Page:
Finding a qualified repair technician can be a challenge, as the pool of trained service providers for high-end electronics and devices has diminished. Extended warranties eliminate the difficulty of locating a qualified service technician by offering a national network of certified, fully vetted repair providers. Consumers can also take advantage of in-store or a depot repair, with no out-of-pocket expenses – including shipping.

Self-help is also an option. A simple call to the extended warranty provider’s 24-hour technical support line can provide the remote help consumers often need. Extended warranties offer a variety of technical support services, and in many cases, consumers can receive answers to their questions and resolve technical issues themselves. Every product repaired is one less item that is returned to the store, reducing operating costs for retailers and hassle for the consumer.

Some “consumer advocates” advise shoppers that their credit cards will serve to protect their product purchases. The fact is, credit card product protection is quite limited. Only half of credit card companies cover all of their cardholders, and not all products are covered. In many cases, the manufacturer’s warranty is only extended for up to one year. Service plan coverage can extend above and beyond the basic manufacturer’s warranty for several years and cover a wide variety of perils.

Credit card coverage excludes wear and tear, accidental damage and power surges. And unlike extended warranties, credit card protection policies may not cover related expenses such as food spoilage for a malfunctioning refrigerator, or shipping costs, which can run as much as $97 for a 10-pound package. Extended warranties often cover shipping or assign repairs to a local technician with no shipping required, and they typically include a no-lemon policy, replacing the product if it fails three times in 12 months.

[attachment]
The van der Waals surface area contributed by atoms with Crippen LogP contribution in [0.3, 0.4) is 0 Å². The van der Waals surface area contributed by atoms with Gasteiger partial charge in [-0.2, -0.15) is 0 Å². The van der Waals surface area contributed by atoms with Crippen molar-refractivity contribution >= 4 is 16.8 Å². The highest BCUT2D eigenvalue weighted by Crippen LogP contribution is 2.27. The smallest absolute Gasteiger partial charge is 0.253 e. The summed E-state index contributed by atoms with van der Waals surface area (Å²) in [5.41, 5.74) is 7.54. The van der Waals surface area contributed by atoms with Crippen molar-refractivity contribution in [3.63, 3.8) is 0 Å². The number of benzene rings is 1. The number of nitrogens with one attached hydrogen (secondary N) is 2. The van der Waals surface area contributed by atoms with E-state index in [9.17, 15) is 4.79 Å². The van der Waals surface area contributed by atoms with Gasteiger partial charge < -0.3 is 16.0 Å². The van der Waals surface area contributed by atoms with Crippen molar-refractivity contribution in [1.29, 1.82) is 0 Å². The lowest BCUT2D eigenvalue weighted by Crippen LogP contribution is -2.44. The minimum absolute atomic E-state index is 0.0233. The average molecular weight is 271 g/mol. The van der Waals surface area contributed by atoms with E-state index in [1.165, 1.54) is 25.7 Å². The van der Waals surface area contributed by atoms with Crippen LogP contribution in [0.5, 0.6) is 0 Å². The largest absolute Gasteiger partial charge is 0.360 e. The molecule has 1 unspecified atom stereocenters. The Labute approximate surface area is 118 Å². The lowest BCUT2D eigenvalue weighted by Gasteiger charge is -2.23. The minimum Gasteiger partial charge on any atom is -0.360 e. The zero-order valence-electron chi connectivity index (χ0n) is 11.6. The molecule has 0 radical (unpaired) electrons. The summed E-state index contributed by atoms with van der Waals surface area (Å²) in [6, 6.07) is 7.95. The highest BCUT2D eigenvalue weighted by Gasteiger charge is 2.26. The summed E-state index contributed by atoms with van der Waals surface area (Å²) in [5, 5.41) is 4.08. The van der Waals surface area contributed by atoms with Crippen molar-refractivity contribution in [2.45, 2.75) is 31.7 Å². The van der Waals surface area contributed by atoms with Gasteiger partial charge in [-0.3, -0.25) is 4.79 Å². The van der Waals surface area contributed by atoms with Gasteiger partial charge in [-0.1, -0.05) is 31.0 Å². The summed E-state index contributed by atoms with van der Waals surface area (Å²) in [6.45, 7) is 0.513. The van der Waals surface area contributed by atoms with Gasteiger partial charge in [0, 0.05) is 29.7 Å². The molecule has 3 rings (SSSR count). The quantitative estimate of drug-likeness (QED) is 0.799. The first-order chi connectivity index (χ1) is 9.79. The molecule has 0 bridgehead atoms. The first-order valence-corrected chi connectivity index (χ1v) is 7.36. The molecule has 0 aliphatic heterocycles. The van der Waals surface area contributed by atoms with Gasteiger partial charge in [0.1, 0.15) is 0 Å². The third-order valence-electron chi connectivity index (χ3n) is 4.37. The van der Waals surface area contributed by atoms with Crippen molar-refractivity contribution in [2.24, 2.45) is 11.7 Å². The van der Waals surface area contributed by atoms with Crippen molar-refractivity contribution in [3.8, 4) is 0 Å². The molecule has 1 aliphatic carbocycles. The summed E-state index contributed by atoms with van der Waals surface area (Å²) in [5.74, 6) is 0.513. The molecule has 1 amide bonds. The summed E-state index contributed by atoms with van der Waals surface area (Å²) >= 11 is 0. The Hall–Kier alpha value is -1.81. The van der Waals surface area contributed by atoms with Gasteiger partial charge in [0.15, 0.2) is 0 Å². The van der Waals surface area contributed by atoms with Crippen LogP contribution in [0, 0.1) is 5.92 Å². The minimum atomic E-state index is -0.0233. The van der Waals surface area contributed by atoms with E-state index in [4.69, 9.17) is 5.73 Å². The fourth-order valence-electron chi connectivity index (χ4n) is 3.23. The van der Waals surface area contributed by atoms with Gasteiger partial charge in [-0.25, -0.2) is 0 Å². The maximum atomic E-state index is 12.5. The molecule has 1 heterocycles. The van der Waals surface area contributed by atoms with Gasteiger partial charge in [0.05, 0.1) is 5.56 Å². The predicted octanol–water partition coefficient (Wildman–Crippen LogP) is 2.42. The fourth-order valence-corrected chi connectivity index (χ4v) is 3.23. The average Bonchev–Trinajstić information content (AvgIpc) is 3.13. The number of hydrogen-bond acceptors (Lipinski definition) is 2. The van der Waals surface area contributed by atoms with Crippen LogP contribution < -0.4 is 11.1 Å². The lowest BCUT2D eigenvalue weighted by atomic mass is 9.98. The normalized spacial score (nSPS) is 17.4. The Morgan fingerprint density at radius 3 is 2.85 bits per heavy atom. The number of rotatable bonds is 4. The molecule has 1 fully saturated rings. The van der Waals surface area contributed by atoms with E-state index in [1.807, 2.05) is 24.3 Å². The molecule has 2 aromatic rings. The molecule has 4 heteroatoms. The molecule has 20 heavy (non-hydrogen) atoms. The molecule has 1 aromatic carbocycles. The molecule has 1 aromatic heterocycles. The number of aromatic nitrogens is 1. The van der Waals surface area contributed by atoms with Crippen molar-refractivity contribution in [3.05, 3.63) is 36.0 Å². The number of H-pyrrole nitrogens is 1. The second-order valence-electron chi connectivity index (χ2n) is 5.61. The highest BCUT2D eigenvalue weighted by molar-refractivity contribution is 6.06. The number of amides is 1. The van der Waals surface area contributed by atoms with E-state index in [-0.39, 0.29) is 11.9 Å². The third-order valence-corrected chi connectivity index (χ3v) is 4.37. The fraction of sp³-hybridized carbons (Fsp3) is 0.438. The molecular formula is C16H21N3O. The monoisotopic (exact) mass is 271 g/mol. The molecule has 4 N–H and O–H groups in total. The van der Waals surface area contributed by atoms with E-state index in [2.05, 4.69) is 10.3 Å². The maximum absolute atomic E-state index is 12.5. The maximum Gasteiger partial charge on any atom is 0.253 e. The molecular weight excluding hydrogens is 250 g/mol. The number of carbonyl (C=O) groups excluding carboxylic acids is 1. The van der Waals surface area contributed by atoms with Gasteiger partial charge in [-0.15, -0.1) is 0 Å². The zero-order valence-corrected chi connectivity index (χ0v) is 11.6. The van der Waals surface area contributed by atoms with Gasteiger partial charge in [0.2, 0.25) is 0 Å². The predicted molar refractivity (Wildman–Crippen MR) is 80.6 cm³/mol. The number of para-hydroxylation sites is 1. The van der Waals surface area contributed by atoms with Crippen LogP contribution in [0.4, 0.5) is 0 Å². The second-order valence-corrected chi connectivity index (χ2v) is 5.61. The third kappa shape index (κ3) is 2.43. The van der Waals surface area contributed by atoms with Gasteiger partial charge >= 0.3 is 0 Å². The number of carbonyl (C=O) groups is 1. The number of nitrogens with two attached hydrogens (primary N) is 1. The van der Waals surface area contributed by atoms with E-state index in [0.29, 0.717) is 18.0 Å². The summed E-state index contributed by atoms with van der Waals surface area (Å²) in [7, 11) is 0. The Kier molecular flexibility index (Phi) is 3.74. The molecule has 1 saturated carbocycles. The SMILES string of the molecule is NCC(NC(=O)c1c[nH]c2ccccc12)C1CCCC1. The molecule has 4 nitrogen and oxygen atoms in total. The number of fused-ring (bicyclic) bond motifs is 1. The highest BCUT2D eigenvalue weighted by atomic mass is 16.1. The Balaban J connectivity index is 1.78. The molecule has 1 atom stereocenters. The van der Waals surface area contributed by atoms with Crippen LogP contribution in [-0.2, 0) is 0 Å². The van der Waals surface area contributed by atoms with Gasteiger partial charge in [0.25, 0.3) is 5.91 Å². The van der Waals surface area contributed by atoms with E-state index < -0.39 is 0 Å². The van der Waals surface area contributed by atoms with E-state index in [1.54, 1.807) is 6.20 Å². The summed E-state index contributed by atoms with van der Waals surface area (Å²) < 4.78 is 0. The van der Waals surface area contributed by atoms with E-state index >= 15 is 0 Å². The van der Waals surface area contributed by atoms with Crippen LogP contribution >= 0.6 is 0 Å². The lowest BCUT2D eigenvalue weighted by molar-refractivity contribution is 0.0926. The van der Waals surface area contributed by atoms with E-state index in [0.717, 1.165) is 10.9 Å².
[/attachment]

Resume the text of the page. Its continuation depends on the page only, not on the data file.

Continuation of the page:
Yes, extended warranties are a great way to enhance retailer revenue, but they are designed with consumers in mind. They offer a much wider variety of protection than they are given credit for, and consumers who make the decision to purchase them are very often glad they did. Retailers that offer service plans create a competitive edge by strengthening customer relationships and enhancing brand loyalty. In today’s marketplace, value-added services like extended warranties can differentiate retailers and keep consumers coming back for a lifetime.

Joe Erdeman is president of Assurant Solutions’ extended protection business.

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OPERATIONS

Report: Target promotion with Neiman Marcus not off to spectacular start; in-store execution lacking

BY Marianne Wilson

New York — Early reports indicate that Target Corp.’s holiday promotion with Neiman Marcus is not off to the spectacular start that many industry experts had expected. The promotion includes some 50 gift items featuring works of 24 well-known designers from Marc Jacobs to Diane von Furstenberg to Judith Leiber.